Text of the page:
As I mentioned in my previous post, the undergrad classes were 400 +, but the maximum size of a Master's class was 29 (because there were only 29 students on the course) and the class was often split into two for lectures. Seminar groups were 7 or 8 and if, for some reason, a seminar or lecture was cancelled, there was invariably a complaint from the students. - We're paying for this, it's up to you to provide that which you contracted to provide!

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I'd like to think that going to Uni is more about broadening the mind than getting a good job out of it.

 

 

 

I think you need to have very rich parents if thats the reason for going to university. If money is no object, then YES - university is about broadening the mind.

 

Sadly though for the majority, then aim is to get a decent job at the end of the 3 years

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They could, but it wouldn't be a foundation year then as non of the students could have maths any more advanced than a-level (do they still do s papers, I took a couple)

What were the entry criteria then, A* maths a level as a minimum (and they struggled) anyone else would need the foundation year for extra maths work.

 

I've no idea what the entrance requirements were. - I doubt they could be higher than A*.

 

It may be that although the additional year was described as a 'Foundation' year, it went rather further than that.

 

I was surprised when my son told me that students with A* were struggling. - And he was very glad he'd done the additional year. That additional year increased the overall cost considerably, but he thinks it was well-worth doing.

 

Presumably, if a pattern of 'struggling students' emerges, the University will have to consider extending the course by an additional year for everybody. I very much doubt that they would consider 'dumbing down' the course.

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I thought an IT degree was a low value degree? Students through the doors = money and since less funding has come from government, universities have had to rely on luring in students and it is the oversea's students which are most profitable.

 

 

I think that depends on which IT degree you do and where you do it. Not all universities are equal.

 

Many universities rely heavily on foreign students and have done so for the last 15-20 years. Few universities have financial resources which would allow them to ignore foreign students.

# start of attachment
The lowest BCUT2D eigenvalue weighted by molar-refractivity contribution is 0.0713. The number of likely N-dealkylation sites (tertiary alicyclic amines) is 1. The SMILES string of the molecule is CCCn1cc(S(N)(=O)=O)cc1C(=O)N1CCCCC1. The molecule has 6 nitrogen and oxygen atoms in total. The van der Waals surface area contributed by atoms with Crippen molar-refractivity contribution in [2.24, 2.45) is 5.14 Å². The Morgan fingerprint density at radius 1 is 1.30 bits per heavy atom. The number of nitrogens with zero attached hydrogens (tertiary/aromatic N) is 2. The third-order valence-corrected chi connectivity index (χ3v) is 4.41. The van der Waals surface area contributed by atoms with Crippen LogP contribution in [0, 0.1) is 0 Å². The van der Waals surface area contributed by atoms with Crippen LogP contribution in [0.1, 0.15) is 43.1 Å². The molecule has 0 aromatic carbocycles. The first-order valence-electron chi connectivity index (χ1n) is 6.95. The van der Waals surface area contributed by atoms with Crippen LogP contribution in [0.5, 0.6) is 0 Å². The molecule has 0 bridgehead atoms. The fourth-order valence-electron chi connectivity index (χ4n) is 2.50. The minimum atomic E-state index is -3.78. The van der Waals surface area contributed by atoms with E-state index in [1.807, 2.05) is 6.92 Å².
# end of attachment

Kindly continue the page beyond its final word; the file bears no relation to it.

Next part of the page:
Here's part of the information for foreign students published by one university:

 

在英国学习

如果你想在英国的顶尖大学学习并且获得一个优秀的学历,那就应该选择报读牛津布鲁克斯大学。 我们是一所活跃于国际拥有良好信誉的公立大学,始创于1865年,前身为牛津艺术学校。在20世纪里,我校迅速发展成为英国领先的现代化大学,在英国报纸的大学排行榜里一直保持高排名,同时我们也立誓成为世界上最好的大学之一。

 

 

研究与教学

奖学金,英语课程和支持学生

了解更多...

牛津布鲁克斯大学历史 - 英国牛津布鲁克斯大学的完整历史 。

细节和成绩 - 更多关于我们的细节和成就。

位置 - 了解更多有关在英国生活和牛津生活。

中国学生入学要求

签证问题 - 了解学习签证 。

牛津图片 - 从图片中了解牛津更多 。

牛津大学图书馆 - 我们许多学生都使用牛津大学图书馆 (Bodleian Library)。

 

(AFAIK, it's also available in English.)

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If it's a year that practically everyone needs then it's not really the same as a normal foundation year.

The norm is that a foundation year is to bring students who don't meet the criteria (but are still wanted by the university) up to the level they need to join the course.

It might be someone who hasn't done one of the required subjects but has demonstrated that they have the capability for example.

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I think that depends on which IT degree you do and where you do it. Not all universities are equal.

Indeed.

I didn't make the grade to study computer science at Cambridge, but I did study it at a university with a good reputation in the subject and generally.

One of the 'plate glass' universities.

 

It did the job anyway, which is to get you a job, within a few years of starting work the degree becomes largely irrelevant and it's all about experience.